Lyceum Institute seminar costs are structured on a principal of financial subsidiarity. There are three payment levels, with discounts for those who are professors and clergy (whose continuing education is not sufficiently prioritized by their institutions) and for students (who are already taxed excessively by the educational system). However, if you are part of the working world and wish to take a seminar but cannot afford the “standard” rate, it is acceptable to sign up at one of these discounted prices. The idea is: pay what you can. Those who can pay more, should, so that those who cannot pay as much, need not. Lyceum Institute members receive a further discount (see here for details).

REGISTRATION IS CLOSED.

Interpretation and Traditions

An Intersection for Semiotics, Phenomenology, and Thomism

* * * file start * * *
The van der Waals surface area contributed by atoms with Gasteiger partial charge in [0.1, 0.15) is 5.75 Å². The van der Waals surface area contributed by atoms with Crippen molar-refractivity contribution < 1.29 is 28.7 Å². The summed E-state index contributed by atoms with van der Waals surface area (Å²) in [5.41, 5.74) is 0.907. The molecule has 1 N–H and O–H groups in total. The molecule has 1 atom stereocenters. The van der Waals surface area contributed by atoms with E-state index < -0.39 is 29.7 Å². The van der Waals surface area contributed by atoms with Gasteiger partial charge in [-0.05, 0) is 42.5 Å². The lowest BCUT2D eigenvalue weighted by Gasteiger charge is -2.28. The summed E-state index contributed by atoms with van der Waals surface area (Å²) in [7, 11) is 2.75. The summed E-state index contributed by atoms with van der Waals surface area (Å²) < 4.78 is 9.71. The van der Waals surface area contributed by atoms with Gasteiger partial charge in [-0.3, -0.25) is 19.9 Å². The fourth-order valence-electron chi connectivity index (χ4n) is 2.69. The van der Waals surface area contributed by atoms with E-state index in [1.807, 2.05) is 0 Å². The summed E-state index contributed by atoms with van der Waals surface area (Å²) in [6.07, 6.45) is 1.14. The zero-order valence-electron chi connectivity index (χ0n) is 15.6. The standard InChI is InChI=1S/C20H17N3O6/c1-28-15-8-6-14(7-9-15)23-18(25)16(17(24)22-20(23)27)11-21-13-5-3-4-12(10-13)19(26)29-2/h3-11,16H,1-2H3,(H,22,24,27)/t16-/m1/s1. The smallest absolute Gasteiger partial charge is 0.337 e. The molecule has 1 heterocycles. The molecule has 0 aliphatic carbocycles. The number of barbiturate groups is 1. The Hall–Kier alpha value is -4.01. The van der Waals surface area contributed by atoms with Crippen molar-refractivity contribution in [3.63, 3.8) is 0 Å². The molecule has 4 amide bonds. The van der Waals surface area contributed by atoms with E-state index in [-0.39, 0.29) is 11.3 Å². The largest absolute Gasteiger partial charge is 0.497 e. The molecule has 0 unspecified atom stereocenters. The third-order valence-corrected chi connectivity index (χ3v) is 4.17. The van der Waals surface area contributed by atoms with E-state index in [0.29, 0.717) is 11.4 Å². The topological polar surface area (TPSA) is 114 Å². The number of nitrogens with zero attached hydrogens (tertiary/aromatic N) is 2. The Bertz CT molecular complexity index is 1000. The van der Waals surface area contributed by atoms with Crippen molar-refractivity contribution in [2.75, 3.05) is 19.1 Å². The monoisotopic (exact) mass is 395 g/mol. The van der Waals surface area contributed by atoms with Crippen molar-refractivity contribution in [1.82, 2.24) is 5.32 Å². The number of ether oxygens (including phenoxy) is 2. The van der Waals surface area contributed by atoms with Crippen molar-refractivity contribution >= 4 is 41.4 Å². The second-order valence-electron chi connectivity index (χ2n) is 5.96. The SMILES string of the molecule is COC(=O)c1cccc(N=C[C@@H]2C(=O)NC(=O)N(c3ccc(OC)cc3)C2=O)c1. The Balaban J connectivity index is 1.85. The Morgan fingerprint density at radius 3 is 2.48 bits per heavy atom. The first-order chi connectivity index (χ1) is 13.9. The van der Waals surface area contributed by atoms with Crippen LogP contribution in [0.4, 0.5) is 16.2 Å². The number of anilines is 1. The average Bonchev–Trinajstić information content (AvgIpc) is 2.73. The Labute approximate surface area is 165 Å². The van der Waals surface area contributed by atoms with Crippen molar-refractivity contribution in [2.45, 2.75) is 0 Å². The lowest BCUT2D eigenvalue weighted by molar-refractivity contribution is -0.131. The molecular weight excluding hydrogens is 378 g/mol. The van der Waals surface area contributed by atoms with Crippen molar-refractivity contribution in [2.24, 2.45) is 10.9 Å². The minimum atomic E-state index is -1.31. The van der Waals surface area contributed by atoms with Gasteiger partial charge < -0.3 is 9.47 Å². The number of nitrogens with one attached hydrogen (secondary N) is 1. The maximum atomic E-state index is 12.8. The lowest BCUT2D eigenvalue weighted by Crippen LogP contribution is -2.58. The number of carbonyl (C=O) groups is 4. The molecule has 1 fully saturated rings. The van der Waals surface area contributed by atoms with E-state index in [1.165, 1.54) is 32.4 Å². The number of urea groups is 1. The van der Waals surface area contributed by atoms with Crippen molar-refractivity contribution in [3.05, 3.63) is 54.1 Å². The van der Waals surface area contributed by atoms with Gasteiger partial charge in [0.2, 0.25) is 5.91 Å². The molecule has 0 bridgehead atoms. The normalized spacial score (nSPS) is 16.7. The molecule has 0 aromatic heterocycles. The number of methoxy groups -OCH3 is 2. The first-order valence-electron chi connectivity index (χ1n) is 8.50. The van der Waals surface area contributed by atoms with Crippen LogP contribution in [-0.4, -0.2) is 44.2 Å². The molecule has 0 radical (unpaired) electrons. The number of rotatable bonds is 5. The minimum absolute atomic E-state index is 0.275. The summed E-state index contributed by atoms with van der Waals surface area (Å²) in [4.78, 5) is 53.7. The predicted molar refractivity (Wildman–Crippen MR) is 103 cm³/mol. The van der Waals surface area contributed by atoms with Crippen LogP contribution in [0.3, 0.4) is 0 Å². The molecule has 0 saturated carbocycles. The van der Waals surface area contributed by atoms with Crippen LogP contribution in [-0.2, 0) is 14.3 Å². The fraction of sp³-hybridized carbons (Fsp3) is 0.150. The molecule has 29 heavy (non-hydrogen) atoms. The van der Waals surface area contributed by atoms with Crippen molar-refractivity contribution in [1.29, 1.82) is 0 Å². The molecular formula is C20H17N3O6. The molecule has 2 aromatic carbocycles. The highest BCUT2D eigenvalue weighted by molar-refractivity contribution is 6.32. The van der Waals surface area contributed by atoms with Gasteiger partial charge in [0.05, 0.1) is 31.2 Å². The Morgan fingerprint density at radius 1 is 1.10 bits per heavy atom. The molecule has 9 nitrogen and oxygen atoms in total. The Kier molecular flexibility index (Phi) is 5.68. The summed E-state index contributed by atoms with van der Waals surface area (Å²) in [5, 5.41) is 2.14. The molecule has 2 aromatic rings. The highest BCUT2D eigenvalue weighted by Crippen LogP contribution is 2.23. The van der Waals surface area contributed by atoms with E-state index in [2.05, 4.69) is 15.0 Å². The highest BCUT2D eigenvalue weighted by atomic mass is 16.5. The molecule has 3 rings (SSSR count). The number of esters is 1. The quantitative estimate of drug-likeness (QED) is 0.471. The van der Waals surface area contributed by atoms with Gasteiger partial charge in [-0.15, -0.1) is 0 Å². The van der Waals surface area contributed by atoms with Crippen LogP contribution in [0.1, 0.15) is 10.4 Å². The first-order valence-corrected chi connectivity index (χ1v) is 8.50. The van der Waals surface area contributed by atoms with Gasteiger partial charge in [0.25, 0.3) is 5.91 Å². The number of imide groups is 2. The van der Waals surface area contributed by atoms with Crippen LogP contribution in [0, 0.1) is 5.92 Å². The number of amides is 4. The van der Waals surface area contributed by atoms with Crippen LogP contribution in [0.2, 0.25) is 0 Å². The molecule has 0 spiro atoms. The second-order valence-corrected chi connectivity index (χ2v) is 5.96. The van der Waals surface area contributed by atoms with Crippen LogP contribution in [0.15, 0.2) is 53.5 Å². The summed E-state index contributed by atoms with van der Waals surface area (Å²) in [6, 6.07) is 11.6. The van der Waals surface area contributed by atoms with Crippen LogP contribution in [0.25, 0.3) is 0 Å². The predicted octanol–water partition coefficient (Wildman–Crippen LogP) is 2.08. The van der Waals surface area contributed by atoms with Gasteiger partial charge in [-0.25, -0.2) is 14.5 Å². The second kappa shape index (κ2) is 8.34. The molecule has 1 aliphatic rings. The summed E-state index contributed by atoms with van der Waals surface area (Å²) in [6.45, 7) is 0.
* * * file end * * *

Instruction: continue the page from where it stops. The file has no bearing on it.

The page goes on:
Often, in my own work–and in a way which spills inevitably into my own teaching–I draw together insights from three distinct traditions: Thomisim, Peircean semiotics, and Heideggerian phenomenology. In this presentation, given at the University of St. Thomas, in Houston TX, in 2018, illuminates this connection. These three traditions inform much of the teaching, thinking, and conversation at the Lyceum Institute, beyond even my own contributions.

A text version is also available at Reality.